When forests are logged, managed or selectively trimmed so they’ll be less susceptible to raging fires, there are usually huge piles of stumps, branches and other wood debris left laying on the ground. Now a group of researchers at the University of Washington in Seattle is developing a portable technology to turn these waste piles into treasure troves by converting them into biochar—charcoal made from plant material that can be burned for energy or applied to soils, where it helps plants grow.
“This is a way to take a lot of carbonaceous waste and convert it into a [valuable] product,” says Daniel Schwartz, who chairs the Department of Chemical Engineering at the University of Washington and leads the team of PhD students who developed the biochar conversion technique. Three of those students and are launching a company, now called Carbon Cultures, to produce and sell the char as a soil additive. In October, the National Science Foundation awarded the group a $50,000 grant to commercialize their technology.
If the forest waste can’t go to the processing facility, the facility has to come to the forest.
The amount of potential energy in woody waste across the United States is roughly comparable to that in the oil pumped out of Alaska, Schwartz says. But instead of being concentrated in one place, like an oil reserve, the wood scrap is collected in several-ton heaps called “slash piles” all across the nation’s timberlands, where it’s produced. Carting those piles from remote forests to industrialized areas to be converted into fuel would be expensive and potentially use up as much energy as it produced, so they’re usually either left to rot or burned in open air so they won’t feed catastrophic forest fires later on. In the Pacific Northwest alone, the forestry sector annually produces about 6 million dry tons of this refuse.
Instead of dragging the mountains of wood to the processing facility, the University of Washington team wants to bring the processing facility to the mountains in the form of a heat-resistant laminate “blanket” that can be wrapped around a slash pile to form a biochar-baking kiln. Light enough to carry in the back of a pickup truck, the wrap material is impermeable to air, and it’s punctuated with a number of adjustable vents that can control the flow of air into a slash pile like the airholes in a backyard barbecue. A fire needs oxygen to burn; when its flow is restricted by closing off the vents, the plant waste doesn’t combust but instead undergoes a different chemical process called pyrolysis, smoldering slowly and leaving chunks of solid carbon, or biochar, behind.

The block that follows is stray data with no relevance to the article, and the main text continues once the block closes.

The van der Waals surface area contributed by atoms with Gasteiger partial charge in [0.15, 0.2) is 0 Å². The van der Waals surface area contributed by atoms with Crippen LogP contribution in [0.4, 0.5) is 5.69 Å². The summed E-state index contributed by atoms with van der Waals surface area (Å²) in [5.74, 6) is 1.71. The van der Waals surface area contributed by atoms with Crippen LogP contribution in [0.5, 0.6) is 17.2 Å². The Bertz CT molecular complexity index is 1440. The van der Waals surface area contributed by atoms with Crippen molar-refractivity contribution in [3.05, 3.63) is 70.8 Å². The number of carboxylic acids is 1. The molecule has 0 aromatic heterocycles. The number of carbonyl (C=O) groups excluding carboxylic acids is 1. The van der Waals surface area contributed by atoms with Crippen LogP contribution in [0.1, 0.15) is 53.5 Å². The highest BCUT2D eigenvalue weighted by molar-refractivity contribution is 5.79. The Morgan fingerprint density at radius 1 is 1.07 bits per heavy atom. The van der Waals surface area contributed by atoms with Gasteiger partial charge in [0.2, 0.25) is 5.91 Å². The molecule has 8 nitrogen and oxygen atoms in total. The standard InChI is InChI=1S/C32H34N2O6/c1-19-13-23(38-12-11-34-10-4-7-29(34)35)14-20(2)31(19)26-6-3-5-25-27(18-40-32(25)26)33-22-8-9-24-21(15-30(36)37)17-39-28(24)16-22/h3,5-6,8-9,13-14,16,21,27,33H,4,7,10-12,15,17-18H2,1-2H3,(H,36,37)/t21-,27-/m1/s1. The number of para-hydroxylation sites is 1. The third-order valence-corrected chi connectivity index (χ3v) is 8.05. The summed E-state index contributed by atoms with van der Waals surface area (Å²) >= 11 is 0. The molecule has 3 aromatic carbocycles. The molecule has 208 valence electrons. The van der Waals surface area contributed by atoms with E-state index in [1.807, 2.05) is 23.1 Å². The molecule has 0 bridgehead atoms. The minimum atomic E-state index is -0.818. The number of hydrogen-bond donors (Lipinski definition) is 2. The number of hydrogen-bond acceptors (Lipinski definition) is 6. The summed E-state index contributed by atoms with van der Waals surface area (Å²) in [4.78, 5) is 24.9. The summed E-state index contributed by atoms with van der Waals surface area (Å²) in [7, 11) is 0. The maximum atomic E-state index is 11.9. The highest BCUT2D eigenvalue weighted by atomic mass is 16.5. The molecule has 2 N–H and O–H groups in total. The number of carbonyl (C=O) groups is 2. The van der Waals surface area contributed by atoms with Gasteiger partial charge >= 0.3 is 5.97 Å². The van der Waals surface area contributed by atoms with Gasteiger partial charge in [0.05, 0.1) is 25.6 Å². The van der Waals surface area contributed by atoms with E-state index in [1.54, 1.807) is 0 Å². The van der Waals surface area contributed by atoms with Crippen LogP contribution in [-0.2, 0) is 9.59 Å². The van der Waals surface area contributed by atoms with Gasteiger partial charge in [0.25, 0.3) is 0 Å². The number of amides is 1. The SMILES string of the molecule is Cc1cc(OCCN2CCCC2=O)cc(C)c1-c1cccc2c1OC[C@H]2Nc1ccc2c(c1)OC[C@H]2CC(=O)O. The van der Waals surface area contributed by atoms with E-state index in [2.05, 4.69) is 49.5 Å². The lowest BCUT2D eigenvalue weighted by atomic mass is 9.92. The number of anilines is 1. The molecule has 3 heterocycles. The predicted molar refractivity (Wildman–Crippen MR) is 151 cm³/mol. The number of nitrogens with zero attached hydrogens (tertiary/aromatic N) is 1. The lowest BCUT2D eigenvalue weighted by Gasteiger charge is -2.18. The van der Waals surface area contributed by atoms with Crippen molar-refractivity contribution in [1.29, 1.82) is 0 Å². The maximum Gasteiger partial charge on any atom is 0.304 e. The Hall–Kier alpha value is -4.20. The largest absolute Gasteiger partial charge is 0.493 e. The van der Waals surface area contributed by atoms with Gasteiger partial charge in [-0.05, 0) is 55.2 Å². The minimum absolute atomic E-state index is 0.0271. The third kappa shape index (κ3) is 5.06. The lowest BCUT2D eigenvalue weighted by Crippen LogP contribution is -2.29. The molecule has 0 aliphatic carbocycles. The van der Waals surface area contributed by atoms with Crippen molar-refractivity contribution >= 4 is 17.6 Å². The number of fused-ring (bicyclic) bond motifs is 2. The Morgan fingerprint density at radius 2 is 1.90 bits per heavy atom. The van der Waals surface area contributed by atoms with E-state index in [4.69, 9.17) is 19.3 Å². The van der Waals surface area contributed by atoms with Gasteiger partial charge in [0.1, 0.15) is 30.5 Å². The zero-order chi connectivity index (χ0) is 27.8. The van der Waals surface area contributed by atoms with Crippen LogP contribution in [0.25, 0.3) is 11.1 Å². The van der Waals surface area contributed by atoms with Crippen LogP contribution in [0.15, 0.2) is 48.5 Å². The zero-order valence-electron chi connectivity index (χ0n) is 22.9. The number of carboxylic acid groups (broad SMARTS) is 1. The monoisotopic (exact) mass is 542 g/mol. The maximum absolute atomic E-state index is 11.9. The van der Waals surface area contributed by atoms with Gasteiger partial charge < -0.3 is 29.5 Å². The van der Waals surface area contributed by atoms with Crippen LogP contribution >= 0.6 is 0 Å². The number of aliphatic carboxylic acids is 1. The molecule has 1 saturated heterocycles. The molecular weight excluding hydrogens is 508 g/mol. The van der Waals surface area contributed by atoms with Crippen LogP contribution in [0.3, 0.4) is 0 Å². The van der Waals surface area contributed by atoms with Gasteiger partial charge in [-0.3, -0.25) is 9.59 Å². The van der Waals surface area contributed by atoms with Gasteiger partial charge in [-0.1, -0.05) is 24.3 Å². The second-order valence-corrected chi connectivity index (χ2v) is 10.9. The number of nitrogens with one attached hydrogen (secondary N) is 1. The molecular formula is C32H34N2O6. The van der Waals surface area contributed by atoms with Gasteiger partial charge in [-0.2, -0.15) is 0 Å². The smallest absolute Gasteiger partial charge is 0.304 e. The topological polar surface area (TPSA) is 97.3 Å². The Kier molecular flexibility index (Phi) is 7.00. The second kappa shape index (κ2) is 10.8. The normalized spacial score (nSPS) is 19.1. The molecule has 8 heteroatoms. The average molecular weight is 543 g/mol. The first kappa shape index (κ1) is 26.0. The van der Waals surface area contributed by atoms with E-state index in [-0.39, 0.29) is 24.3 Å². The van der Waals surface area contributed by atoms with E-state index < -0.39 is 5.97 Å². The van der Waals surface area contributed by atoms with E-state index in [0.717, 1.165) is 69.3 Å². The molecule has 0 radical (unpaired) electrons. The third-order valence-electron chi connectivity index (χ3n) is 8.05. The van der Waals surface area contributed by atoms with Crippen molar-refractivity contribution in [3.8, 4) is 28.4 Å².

That biochar can be burned for energy, but since coal is still significantly cheaper, it’s unlikely to be competitive in that market, Schwartz says. For agriculture, however, biochar has unique appeal: when spread around crops, it stabilizes the soil and helps it retain water and nutrients so farmers can irrigate less often, use less fertilizer and grow healthier plants. Since different types of soils benefit from different types of biochar, the Washington group made the vents adjustable on the pyrolysis blanket. That way they can control the speed and temperature at which the material smolders, resulting in char with different chemical properties.
An economic way to remove forest waste so it doesn’t become kindling.
“If it’s just going for energy, we can tailor it to that; if you want to use it as a soil amendment, we can tailor it for that,” says Jenny Knoth, a plant scientist and University of Washington doctoral student who is running the startup along with engineering student Ken Faires and urban planning student J.D. Tovey III.
In pilot studies on half-ton slash piles, the pyrolysis blanket converted wood waste into biochar with 20-30 percent efficiency, Knoth says. Compared to an open fire, the covered process significantly reduces the amount of smoke and particulate pollution released into the air. This summer the team will conduct field tests to see how well the technology scales up to larger slash piles, to measure the soot and greenhouse gas emissions and to adjust the process in hopes of eliminating them. “We want to get rid of all of that so that it is truly, unassailably clean,” Schwartz says.
Whether or not they can completely scrub the conversion process, biochar production should help nurture healthier forests, according to Schwartz. Forest restoration projects frequently involve clearing smaller trees and debris—as a moderate natural forest fire would do—so they don’t become kindling for a catastrophic fire. Such raging fires have been a serious problem in the West in recent years, as a result, many believe, of many years of suppressing natural burns. Turning cleared debris into valuable biochar could help fund further restoration efforts, which currently have no immediate economic benefit, Schwartz says—and returning forests to their natural state is unquestionably a net benefit for the climate.
Top image: A British Columbia forest. Courtesy Flickr user neil banas